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We seek scientifically sound solutions for our clients. BeneTerra has aligned itself with top research organizations as part of our commitment to continuous improvement. Our staff is encouraged to take leadership roles in their respective fields of endeavour to produce meaningful research.

September2011

Tracking solutes and water from subsurface drip irrigation application of coalbed methane–produced waters, Powder River Basin, Wyoming

Environmental Geosciences  

September 2011

Mark A. Engle, Carleton R. Bern, Richard W. Healy, James I. Sams, John W. Zupancic, and Karl T. Schroedercover_EG_journal

ABSTRACT

One method to beneficially use water produced from coalbed methane (CBM) extraction is subsurface drip irrigation (SDI) of croplands. In SDI systems,treated CBM water (injectate) is supplied to the soil at depth, with the purpose of preventing the buildup of detrimental salts near the surface.The technology is expanding within the Powder River Basin, but little research has been published on its environmental impacts. This article reports on initial results from tracking water and solutes from the injected CBM produced waters at an SDI system in Johnson County, Wyoming.

June2011

Santos visits BeneTerra in US

Two members of the Santos irrigation team, David MacFarlane and Andrew Snars, toured BeneTerra irrigation projects and research facilities in Wyoming on 20 and 21 June, 2011.  They were accompanied by consulting soil scientists from MWH, Stuart Macnish and Justin Adams.  While there the Santos/MWH group engaged with Tim Kalus of Anadarko, the groundwater team from the Wyoming Department of Environmental Quality, Carl Bern with the US Geological Survey and the BeneTerra staff.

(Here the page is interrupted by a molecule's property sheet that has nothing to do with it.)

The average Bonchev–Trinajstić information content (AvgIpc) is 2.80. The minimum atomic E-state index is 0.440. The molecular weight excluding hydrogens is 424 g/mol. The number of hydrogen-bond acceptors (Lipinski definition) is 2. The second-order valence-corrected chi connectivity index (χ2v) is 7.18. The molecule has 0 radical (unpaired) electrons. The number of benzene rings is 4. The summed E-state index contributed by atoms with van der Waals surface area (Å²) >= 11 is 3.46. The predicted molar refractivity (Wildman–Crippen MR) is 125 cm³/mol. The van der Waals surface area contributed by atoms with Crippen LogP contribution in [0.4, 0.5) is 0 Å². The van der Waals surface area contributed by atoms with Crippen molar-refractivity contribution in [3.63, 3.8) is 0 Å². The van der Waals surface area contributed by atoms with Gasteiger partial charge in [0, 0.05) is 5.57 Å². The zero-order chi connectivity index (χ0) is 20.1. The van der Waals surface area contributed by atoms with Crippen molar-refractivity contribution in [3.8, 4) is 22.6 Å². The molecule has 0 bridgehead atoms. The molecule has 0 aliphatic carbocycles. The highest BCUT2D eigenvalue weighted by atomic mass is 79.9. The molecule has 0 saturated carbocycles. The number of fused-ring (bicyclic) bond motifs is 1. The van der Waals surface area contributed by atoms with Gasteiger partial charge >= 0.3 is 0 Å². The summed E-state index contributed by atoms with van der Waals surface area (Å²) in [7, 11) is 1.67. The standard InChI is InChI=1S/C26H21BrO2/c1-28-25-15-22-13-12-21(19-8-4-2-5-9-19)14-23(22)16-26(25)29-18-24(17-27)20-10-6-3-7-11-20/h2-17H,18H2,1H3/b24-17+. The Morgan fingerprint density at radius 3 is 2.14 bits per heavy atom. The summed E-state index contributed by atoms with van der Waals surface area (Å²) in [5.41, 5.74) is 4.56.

May2011

MD addresses ASSSI

On 11 May 2011, BeneTerra’s Managing Director spoke to the Queensland branch of the Australian Soil Science Society about the company’s experiences with coal seam gas water in the Powder River Basin of Wyoming.  He described why and how the company adapted subsurface drip irrigation for dispersal of CSG water in a frigid climate.  Results from studies undertaken by the US Geological Survey were shared with the group.  An hour-long question and answer session followed the talk resulting in a dialogue on the impacts of CSG.

 

October2010

Interview with Queensland Country Life on community benefits of CSG

The weekly regional newspaper, Queensland Country Life, interviewed John Zupancic of BeneTerra about his experiences with coal seam gas development in the Wyoming’s Powder River Basin. Zupancic pointed out that there have been many benefits to development that are rarely mentioned such as professional job opportunities for young people in or near their home town.